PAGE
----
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CASE REPORT
Year : 2017  |  Volume : 7  |  Issue : 4  |  Page : 264-265  

Retinoic acid embryopathy


Department of Pediatrics, Sardar Vallabhbhai Patel Post Graduate Institute of Pediatrics and Shri Ramachandra Bhanj Medical College and Hospital, Cuttack, Odisha, India

Date of Submission20-Dec-2016
Date of Acceptance27-Sep-2017
Date of Web Publication11-Dec-2017

Correspondence Address:
Dr. Dipankar Mondal
SR Hostel Room No 146, SCB Medical College, Cuttack - 753 002, Odisha
India
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Source of Support: None, Conflict of Interest: None


DOI: 10.4103/ijabmr.IJABMR_469_16

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   Abstract 


Isotretinoin is a retinoid which is derived from Vitamin A. It is indicated for severe cystic acne treatment, but it has been classified as teratogenic. A wide spectrum of birth defects including craniofacial, heart, and nervous system malformations have been described with prenatal exposure to this drug. We report the case of a newborn with a history of prenatal exposure to isotretinoin with craniofacial defects, including left-sided anotia, right-sided microtia, complex congenital heart disease, and central nervous system malformation.

Keywords: Anotia, central nervous system malformation, congenital heart disease, isotretinoin, microtia, teratogenic


How to cite this article:
Mondal D, R Shenoy S, Mishra S. Retinoic acid embryopathy. Int J App Basic Med Res 2017;7:264-5

How to cite this URL:
Mondal D, R Shenoy S, Mishra S. Retinoic acid embryopathy. Int J App Basic Med Res [serial online] 2017 [cited 2020 Jun 4];7:264-5. Available from: http://www.ijabmr.org/text.asp?2017/7/4/264/220373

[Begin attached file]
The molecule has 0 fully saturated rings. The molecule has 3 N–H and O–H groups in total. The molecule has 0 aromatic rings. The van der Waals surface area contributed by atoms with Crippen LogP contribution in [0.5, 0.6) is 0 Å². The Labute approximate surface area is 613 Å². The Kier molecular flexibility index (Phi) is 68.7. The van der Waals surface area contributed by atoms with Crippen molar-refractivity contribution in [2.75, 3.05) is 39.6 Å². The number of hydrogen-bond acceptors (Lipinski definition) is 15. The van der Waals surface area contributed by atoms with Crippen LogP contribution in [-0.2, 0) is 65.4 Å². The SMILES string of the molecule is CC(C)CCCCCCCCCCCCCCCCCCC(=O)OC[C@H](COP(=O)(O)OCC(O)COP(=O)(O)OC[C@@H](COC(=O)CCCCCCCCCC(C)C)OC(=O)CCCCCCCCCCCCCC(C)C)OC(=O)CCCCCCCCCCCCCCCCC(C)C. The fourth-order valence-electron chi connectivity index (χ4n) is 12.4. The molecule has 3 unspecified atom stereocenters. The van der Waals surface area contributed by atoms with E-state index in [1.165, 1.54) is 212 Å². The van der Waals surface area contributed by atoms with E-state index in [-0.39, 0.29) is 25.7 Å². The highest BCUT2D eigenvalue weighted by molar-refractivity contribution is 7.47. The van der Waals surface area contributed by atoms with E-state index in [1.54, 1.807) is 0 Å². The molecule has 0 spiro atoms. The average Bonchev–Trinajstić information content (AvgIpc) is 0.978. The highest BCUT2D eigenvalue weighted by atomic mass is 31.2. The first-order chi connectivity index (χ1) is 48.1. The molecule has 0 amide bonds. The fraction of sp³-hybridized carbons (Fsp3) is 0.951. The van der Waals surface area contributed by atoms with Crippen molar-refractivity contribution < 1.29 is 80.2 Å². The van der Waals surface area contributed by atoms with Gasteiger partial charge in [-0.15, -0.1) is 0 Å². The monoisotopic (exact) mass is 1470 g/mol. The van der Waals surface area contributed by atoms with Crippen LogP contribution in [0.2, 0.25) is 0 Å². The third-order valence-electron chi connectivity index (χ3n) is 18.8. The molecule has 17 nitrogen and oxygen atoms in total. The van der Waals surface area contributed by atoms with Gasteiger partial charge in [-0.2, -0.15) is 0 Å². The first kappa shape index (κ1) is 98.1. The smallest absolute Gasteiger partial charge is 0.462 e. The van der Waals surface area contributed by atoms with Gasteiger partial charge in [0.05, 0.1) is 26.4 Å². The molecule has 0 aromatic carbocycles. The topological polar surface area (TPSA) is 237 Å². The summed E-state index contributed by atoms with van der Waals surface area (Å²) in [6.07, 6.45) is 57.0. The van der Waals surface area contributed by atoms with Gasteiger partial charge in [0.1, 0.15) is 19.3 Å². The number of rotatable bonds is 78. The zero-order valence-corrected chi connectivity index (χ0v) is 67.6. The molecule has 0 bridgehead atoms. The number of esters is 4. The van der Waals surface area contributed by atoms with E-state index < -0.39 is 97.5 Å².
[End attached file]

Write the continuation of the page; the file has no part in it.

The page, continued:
Introduction Top


A teratogen is any environmental agent that reaches the embryo or fetus through the mother and is capable of causing, directly or indirectly, birth defects or functional alterations of embryo, fetus, or even in the child after birth.[1]

Isotretinoin is a derivative of Vitamin A, first licensed in the United States in September 1982 with brand name Accutane. Isotretinoin (13-cis-retinoic acid) was initially recognized to be a human teratogen. In 1985, Lammer et al. set forth the spectrum of structural defects of 21 affected infants. Seventeen individuals had defects of craniofacial area, 12 had cardiac defects, 18 had altered morphogenesis of central nervous system (CNS), and 7 had anomalies of thymic development.[2]


   Case Report Top


A day-1 term male child born out of nonconsanguineous marriage was admitted to the Newborn Unit of Sardar Vallabhbhai Patel Post Graduate Institute of Pediatrics, Cuttack, with a chief complaint of poor cry after birth and absence of both ears. He was 1st order term, adequate for gestational age born out of lower-segment cesarean section (indication - low-lying placenta). The mother was a booked case received 2 doses of tetanus toxoid and Iron folic acid tablets during antenatal period. There was no history of gestational diabetes, hypertension, and fever with rash during antenatal period. The 26-year-old primigravida mother had a history of use of isotretinoin (capsule SAFE-RET) 20 mg/day by the advice of a dermatologist for the first 2 months of pregnancy for comedogenic acne. Maternal ultrasonography (USG) and thyroid screening were normal during antenatal checkup.

At birth, the child presented with birth weight 3.2 kg, length 53 cm, head circumference 32 cm, left-sided anotia with preauricular tag, right-sided microtia, and low hairline [Figure 1].
Figure 1: Microtia of the right ear and anotia with preauricular tag of the left ear

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On examination, the general condition was average, heart rate was 134/min, respiratory rate was 52/min, chest bilateral air entry was equal, cardiovascular system – 1st and 2nd heart sounds was normal, and no murmur was audible. On examination of central nervous system, anterior fontanelle was at level, no convulsions and no focal neurological deficit was present.

Investigation revealed hemoglobin – 17.4 g/dl, total leukocyte count – 14,500/mm3, hematocrit – 52.3%, and total platelet count – 4.28 lakhs/mm3.

Chest X-ray revealed egg-on-side appearance of the cardiac shadow.

Echocardiography revealed congenital cyanotic heart disease, dextro-transposition of the great artery, atrial septal defect (4 mm), and left to right shunt with normal biventricular function.